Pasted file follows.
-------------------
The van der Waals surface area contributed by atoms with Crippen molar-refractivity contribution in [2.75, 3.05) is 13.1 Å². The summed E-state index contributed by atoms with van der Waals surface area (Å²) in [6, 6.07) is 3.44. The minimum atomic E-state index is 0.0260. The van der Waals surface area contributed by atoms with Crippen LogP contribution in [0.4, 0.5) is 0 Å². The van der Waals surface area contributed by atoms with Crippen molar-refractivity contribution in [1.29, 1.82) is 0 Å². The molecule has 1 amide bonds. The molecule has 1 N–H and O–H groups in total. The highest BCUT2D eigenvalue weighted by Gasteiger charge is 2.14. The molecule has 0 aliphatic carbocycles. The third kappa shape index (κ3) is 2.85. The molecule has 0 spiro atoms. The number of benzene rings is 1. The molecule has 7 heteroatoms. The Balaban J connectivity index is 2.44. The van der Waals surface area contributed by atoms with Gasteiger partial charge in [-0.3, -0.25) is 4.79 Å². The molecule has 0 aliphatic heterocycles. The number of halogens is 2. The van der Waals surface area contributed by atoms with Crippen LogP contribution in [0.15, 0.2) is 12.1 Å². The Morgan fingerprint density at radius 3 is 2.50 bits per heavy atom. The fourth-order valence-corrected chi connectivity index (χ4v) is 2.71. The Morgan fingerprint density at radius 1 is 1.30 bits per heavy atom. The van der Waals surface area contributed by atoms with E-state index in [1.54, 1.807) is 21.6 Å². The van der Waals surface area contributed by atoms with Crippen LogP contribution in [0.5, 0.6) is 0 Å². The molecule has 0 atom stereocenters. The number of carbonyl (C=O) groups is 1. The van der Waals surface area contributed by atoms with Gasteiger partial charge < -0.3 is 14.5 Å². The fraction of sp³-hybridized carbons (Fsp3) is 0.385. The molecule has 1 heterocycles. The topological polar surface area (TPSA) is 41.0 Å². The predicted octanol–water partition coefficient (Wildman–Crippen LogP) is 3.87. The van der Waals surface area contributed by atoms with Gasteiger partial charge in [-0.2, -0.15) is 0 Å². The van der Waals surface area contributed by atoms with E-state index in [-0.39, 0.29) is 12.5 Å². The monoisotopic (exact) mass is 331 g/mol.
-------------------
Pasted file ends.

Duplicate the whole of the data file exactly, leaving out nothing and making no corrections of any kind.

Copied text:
The van der Waals surface area contributed by atoms with Crippen molar-refractivity contribution in [2.75, 3.05) is 13.1 Å². The summed E-state index contributed by atoms with van der Waals surface area (Å²) in [6, 6.07) is 3.44. The minimum atomic E-state index is 0.0260. The van der Waals surface area contributed by atoms with Crippen LogP contribution in [0.4, 0.5) is 0 Å². The van der Waals surface area contributed by atoms with Crippen molar-refractivity contribution in [1.29, 1.82) is 0 Å². The molecule has 1 amide bonds. The molecule has 1 N–H and O–H groups in total. The highest BCUT2D eigenvalue weighted by Gasteiger charge is 2.14. The molecule has 0 aliphatic carbocycles. The third kappa shape index (κ3) is 2.85. The molecule has 0 spiro atoms. The number of benzene rings is 1. The molecule has 7 heteroatoms. The Balaban J connectivity index is 2.44. The van der Waals surface area contributed by atoms with Gasteiger partial charge in [-0.3, -0.25) is 4.79 Å². The molecule has 0 aliphatic heterocycles. The number of halogens is 2. The van der Waals surface area contributed by atoms with Crippen LogP contribution in [0.15, 0.2) is 12.1 Å². The Morgan fingerprint density at radius 3 is 2.50 bits per heavy atom. The fourth-order valence-corrected chi connectivity index (χ4v) is 2.71. The Morgan fingerprint density at radius 1 is 1.30 bits per heavy atom. The van der Waals surface area contributed by atoms with E-state index in [1.54, 1.807) is 21.6 Å². The van der Waals surface area contributed by atoms with Crippen LogP contribution in [0.5, 0.6) is 0 Å². The molecule has 0 atom stereocenters. The number of carbonyl (C=O) groups is 1. The van der Waals surface area contributed by atoms with Gasteiger partial charge < -0.3 is 14.5 Å². The fraction of sp³-hybridized carbons (Fsp3) is 0.385. The molecule has 1 heterocycles. The topological polar surface area (TPSA) is 41.0 Å². The predicted octanol–water partition coefficient (Wildman–Crippen LogP) is 3.87. The van der Waals surface area contributed by atoms with Gasteiger partial charge in [-0.2, -0.15) is 0 Å². The van der Waals surface area contributed by atoms with E-state index in [-0.39, 0.29) is 12.5 Å². The monoisotopic (exact) mass is 331 g/mol.